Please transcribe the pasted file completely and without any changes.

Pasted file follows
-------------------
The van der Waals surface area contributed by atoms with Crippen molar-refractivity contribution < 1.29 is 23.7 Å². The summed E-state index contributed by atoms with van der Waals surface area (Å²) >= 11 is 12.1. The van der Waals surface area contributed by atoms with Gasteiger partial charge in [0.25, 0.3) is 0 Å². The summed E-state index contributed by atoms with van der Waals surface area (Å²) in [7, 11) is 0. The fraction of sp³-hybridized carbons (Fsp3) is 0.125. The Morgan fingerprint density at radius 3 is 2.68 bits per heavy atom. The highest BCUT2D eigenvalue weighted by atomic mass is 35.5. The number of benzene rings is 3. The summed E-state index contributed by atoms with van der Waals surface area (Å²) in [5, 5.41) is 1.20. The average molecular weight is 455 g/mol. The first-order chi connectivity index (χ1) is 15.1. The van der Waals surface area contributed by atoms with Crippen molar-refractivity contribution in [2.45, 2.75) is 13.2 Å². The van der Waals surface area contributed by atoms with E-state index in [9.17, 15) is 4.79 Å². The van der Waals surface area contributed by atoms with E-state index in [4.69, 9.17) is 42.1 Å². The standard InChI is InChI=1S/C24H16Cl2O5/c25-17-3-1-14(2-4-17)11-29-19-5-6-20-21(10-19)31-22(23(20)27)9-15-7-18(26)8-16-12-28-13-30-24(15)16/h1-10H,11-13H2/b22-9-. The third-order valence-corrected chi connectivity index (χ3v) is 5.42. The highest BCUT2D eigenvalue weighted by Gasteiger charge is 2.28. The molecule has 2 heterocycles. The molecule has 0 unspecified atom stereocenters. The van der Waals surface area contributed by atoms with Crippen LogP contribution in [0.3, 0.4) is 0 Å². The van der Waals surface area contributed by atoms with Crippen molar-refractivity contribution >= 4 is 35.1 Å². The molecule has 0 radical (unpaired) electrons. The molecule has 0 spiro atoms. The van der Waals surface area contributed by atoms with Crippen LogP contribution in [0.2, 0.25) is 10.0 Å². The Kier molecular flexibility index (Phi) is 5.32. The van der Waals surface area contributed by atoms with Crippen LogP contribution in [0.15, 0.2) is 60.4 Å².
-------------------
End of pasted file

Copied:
The van der Waals surface area contributed by atoms with Crippen molar-refractivity contribution < 1.29 is 23.7 Å². The summed E-state index contributed by atoms with van der Waals surface area (Å²) >= 11 is 12.1. The van der Waals surface area contributed by atoms with Gasteiger partial charge in [0.25, 0.3) is 0 Å². The summed E-state index contributed by atoms with van der Waals surface area (Å²) in [7, 11) is 0. The fraction of sp³-hybridized carbons (Fsp3) is 0.125. The Morgan fingerprint density at radius 3 is 2.68 bits per heavy atom. The highest BCUT2D eigenvalue weighted by atomic mass is 35.5. The number of benzene rings is 3. The summed E-state index contributed by atoms with van der Waals surface area (Å²) in [5, 5.41) is 1.20. The average molecular weight is 455 g/mol. The first-order chi connectivity index (χ1) is 15.1. The van der Waals surface area contributed by atoms with Crippen molar-refractivity contribution in [2.45, 2.75) is 13.2 Å². The van der Waals surface area contributed by atoms with E-state index in [9.17, 15) is 4.79 Å². The van der Waals surface area contributed by atoms with E-state index in [4.69, 9.17) is 42.1 Å². The standard InChI is InChI=1S/C24H16Cl2O5/c25-17-3-1-14(2-4-17)11-29-19-5-6-20-21(10-19)31-22(23(20)27)9-15-7-18(26)8-16-12-28-13-30-24(15)16/h1-10H,11-13H2/b22-9-. The third-order valence-corrected chi connectivity index (χ3v) is 5.42. The highest BCUT2D eigenvalue weighted by Gasteiger charge is 2.28. The molecule has 2 heterocycles. The molecule has 0 unspecified atom stereocenters. The van der Waals surface area contributed by atoms with Crippen LogP contribution in [0.3, 0.4) is 0 Å². The van der Waals surface area contributed by atoms with Crippen molar-refractivity contribution >= 4 is 35.1 Å². The molecule has 0 radical (unpaired) electrons. The molecule has 0 spiro atoms. The van der Waals surface area contributed by atoms with Crippen LogP contribution in [0.2, 0.25) is 10.0 Å². The Kier molecular flexibility index (Phi) is 5.32. The van der Waals surface area contributed by atoms with Crippen LogP contribution in [0.15, 0.2) is 60.4 Å².